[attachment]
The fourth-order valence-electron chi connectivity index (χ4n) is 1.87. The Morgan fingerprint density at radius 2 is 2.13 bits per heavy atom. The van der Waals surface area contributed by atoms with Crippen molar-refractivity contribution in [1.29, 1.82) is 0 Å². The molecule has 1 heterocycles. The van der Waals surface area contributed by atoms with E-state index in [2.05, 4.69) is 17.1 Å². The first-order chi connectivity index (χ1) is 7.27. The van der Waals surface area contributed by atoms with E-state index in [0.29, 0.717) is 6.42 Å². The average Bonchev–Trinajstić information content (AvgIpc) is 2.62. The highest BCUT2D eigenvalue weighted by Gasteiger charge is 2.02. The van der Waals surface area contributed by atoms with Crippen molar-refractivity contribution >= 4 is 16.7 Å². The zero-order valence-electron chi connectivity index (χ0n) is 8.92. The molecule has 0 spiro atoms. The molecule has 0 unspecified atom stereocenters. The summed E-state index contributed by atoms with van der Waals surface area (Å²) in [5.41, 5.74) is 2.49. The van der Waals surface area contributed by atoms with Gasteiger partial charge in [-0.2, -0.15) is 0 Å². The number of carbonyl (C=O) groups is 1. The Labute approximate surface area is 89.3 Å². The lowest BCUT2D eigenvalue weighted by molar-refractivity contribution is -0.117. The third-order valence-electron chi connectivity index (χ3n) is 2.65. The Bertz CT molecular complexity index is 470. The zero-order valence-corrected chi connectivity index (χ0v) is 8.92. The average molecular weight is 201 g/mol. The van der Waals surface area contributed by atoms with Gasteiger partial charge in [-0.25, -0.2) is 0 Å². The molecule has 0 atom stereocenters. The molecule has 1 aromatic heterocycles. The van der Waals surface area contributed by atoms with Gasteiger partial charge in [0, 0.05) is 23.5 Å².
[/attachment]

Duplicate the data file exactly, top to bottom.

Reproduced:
The fourth-order valence-electron chi connectivity index (χ4n) is 1.87. The Morgan fingerprint density at radius 2 is 2.13 bits per heavy atom. The van der Waals surface area contributed by atoms with Crippen molar-refractivity contribution in [1.29, 1.82) is 0 Å². The molecule has 1 heterocycles. The van der Waals surface area contributed by atoms with E-state index in [2.05, 4.69) is 17.1 Å². The first-order chi connectivity index (χ1) is 7.27. The van der Waals surface area contributed by atoms with E-state index in [0.29, 0.717) is 6.42 Å². The average Bonchev–Trinajstić information content (AvgIpc) is 2.62. The highest BCUT2D eigenvalue weighted by Gasteiger charge is 2.02. The van der Waals surface area contributed by atoms with Crippen molar-refractivity contribution >= 4 is 16.7 Å². The zero-order valence-electron chi connectivity index (χ0n) is 8.92. The molecule has 0 spiro atoms. The molecule has 0 unspecified atom stereocenters. The summed E-state index contributed by atoms with van der Waals surface area (Å²) in [5.41, 5.74) is 2.49. The van der Waals surface area contributed by atoms with Gasteiger partial charge in [-0.2, -0.15) is 0 Å². The number of carbonyl (C=O) groups is 1. The Labute approximate surface area is 89.3 Å². The lowest BCUT2D eigenvalue weighted by molar-refractivity contribution is -0.117. The third-order valence-electron chi connectivity index (χ3n) is 2.65. The Bertz CT molecular complexity index is 470. The zero-order valence-corrected chi connectivity index (χ0v) is 8.92. The average molecular weight is 201 g/mol. The van der Waals surface area contributed by atoms with Gasteiger partial charge in [-0.25, -0.2) is 0 Å². The molecule has 0 atom stereocenters. The molecule has 1 aromatic heterocycles. The van der Waals surface area contributed by atoms with Gasteiger partial charge in [0, 0.05) is 23.5 Å².